o For all recruitment, the eligibility and mobility of the researcher will be determined at the time of their (first) recruitment in the project. The status of the researcher will not evolve over the life-time of a contract.
• Please provide evidence that you meet the above mentioned eligibility requirements as an annex of your CV.
• A Master’s degree in sustainable development, ecology, environmental science, geography or related topics;
• Strong interest in nature conservation, sustainable land use, climate change, social-ecological systems and/or cultural heritage;
• Skills in GIS and spatial analysis, experience modelling and quantitative data analysis;
• Good understanding of EU nature conservation, agriculture, climate change and land-use policies;
• Experience and ability to work in a multi-cultural environment, with a diversity of experts and stakeholders;
• Good communication, organizational and reporting skills;
• A motivated self-starter with an ability to work independently and meet tight deadlines without compromising the quality of outputs;
• Excellent written and spoken English skills (other languages are an asset);
• Good knowledge of Microsoft Office applications;
• EU citizenship or holder of an EU work permit.
Applicants are requested to apply online through the HR Management System, by opening the vacancy announcement and pressing the "Apply" button.
Applicants will be asked to create an account and submit their profile information. Applications will not be accepted after the closing date. The vacancy closes at midnight, Swiss time (GMT+1 / GMT+2 during Daylight Saving Time, DST). Please note that only selected applicants will be personally contacted for interviews.
Other job opportunities are published in the IUCN website: http://www.iucn.org/involved/jobs/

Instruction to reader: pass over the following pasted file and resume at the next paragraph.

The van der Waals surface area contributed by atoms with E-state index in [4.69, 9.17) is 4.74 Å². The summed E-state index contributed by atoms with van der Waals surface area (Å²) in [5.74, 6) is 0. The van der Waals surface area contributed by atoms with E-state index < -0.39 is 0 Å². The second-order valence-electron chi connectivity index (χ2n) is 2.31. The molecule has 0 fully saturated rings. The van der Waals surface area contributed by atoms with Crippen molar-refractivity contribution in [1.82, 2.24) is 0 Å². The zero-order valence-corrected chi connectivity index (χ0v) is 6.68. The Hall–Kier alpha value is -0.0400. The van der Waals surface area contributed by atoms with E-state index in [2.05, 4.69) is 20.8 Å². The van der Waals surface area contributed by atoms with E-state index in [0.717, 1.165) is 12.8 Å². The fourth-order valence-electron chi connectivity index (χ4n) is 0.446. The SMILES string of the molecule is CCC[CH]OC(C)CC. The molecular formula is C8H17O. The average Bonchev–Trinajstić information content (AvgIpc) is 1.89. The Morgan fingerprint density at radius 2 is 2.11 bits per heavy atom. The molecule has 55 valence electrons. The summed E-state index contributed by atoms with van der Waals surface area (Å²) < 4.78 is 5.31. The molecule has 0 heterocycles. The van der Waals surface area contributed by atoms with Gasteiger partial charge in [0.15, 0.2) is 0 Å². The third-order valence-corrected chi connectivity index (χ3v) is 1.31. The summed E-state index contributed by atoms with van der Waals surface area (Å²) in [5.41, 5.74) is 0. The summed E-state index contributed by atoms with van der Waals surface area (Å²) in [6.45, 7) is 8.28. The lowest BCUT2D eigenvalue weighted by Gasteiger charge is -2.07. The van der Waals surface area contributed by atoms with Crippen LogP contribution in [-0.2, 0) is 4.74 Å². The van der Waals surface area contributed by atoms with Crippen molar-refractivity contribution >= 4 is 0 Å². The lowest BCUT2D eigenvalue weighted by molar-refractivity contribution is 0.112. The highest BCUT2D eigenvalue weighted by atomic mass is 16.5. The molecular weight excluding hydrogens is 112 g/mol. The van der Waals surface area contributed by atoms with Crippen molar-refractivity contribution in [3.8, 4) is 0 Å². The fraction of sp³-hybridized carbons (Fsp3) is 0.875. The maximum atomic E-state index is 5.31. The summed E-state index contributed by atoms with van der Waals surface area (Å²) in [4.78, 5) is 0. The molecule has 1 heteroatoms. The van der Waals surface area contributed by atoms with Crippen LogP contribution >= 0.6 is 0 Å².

IUCN is a membership Union uniquely composed of both government and civil society organisations. It provides public, private and non-governmental organisations with the knowledge and tools that enable human progress, economic development and nature conservation to take place together.
Created in 1948, IUCN is now the world’s largest and most diverse environmental network, harnessing the knowledge, resources and reach of more than 1,300 Member organisations and some 10,000 experts. It is a leading provider of conservation data, assessments and analysis. Its broad membership enables IUCN to fill the role of incubator and trusted repository of best practices, tools and international standards.
IUCN provides a neutral space in which diverse stakeholders including governments, NGOs, scientists, businesses, local communities, indigenous peoples organisations and others can work together to forge and implement solutions to environmental challenges and achieve sustainable development.
Working with many partners and supporters, IUCN implements a large and diverse portfolio of conservation projects worldwide. Combining the latest science with the traditional knowledge of local communities, these projects work to reverse habitat loss, restore ecosystems and improve people’s well-being.